Russell Hood grew up on the Central Coast of California, a place known for its quaint, Spanish-themed towns. After completing high school he sought out a more northern climate and a small, liberal arts college. Reed College in Portland, Oregon fit the bill. While there he earned a bachelor's degree in physics.

After college Mr. Hood worked seasonally for the US Forest Service building and maintaining trails in Wyoming's Wind River Range. The lure of Alaska pulled hard on him and soon he was working seasonally in Southeast Alaska, educating visitors at a brown bear viewing area and performing cabin and trail maintenance in the temperate rain forest. He eventually moved to Anchorage, Alaska a few years later, completing his ever northward migration. In Anchorage he entered graduate school and earned a master's degree in teaching. Immediately thereafter he became a science and math teacher in the Anchorage public school system, teaching primarily physics and AP in the local high schools.

Cohort Years
East High School

Anchorage, AK
United States

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Broader Impacts

At the 2014 PolarTREC Orientation, Russell connected with local researcher Dr. Steve Okkonen and continued collaborations with the high schol science club in a study of sea ice formation in Cook Inlet in Alaska.

Russell also started the East High Solar Club with a mission to educate students about solar power and to construct portable, stand-alone solar units to be donated to non-profits for use in remote regions of the world. Since then the club's work has attracted wide interest from throughout our community. They have built and donated five units that are currently in use in Africa.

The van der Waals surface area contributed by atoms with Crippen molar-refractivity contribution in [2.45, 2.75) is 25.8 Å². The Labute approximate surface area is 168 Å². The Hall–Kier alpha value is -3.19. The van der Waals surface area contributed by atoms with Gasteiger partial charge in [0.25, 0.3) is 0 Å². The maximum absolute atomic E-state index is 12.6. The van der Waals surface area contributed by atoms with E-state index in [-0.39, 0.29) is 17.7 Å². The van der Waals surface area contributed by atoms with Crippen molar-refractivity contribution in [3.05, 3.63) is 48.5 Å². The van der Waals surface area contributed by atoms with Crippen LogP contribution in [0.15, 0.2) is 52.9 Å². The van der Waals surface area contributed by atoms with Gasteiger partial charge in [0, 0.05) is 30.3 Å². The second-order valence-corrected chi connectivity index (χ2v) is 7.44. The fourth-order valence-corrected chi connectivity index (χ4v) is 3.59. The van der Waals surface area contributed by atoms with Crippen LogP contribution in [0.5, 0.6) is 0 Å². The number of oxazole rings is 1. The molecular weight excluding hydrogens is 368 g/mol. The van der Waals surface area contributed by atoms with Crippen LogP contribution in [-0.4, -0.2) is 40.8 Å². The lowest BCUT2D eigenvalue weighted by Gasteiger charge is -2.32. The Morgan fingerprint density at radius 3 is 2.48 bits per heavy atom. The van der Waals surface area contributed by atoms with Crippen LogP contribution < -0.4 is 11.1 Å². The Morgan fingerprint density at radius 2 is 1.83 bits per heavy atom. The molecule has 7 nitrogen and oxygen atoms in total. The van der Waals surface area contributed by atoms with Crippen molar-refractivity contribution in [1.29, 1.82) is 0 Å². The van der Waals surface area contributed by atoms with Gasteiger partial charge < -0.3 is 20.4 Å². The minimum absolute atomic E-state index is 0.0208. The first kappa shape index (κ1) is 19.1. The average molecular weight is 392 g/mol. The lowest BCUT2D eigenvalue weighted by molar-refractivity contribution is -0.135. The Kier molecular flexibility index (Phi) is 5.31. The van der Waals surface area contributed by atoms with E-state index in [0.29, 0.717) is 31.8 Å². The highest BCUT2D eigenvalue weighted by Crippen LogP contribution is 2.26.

Why I Applied

My students are often future engineers and scientists. I am applying to PolarTrec because I wish to share with them the uniqueness of the polar regions as well as the fascinating science that goes on there. The importance of these regions are multifaceted, but a couple of things stand out in my mind.

First, these regions are unlike any other on the planet. As such there is much scientific study that focuses on the exclusivity of these regions. Second, these two regions play a huge role in how our planet will be affected by climate change. Taken together, it is for these reasons that the polar regions are playing an ever more important role in the scientific community. And much of this science needs to be communicated to public so they can make informed decisions that may well affect all of us.

What I hope to gain from the experience is to come home with a message far deeper than "This is where I went and this is what I did." Rather, I'd like to be able to say "This is why you should be interested in what I just experienced." And then I would tell them why.


Russell has been in continuous contact with his research team at NASA, and attended OIB meeting at Goddard.

Russell Hood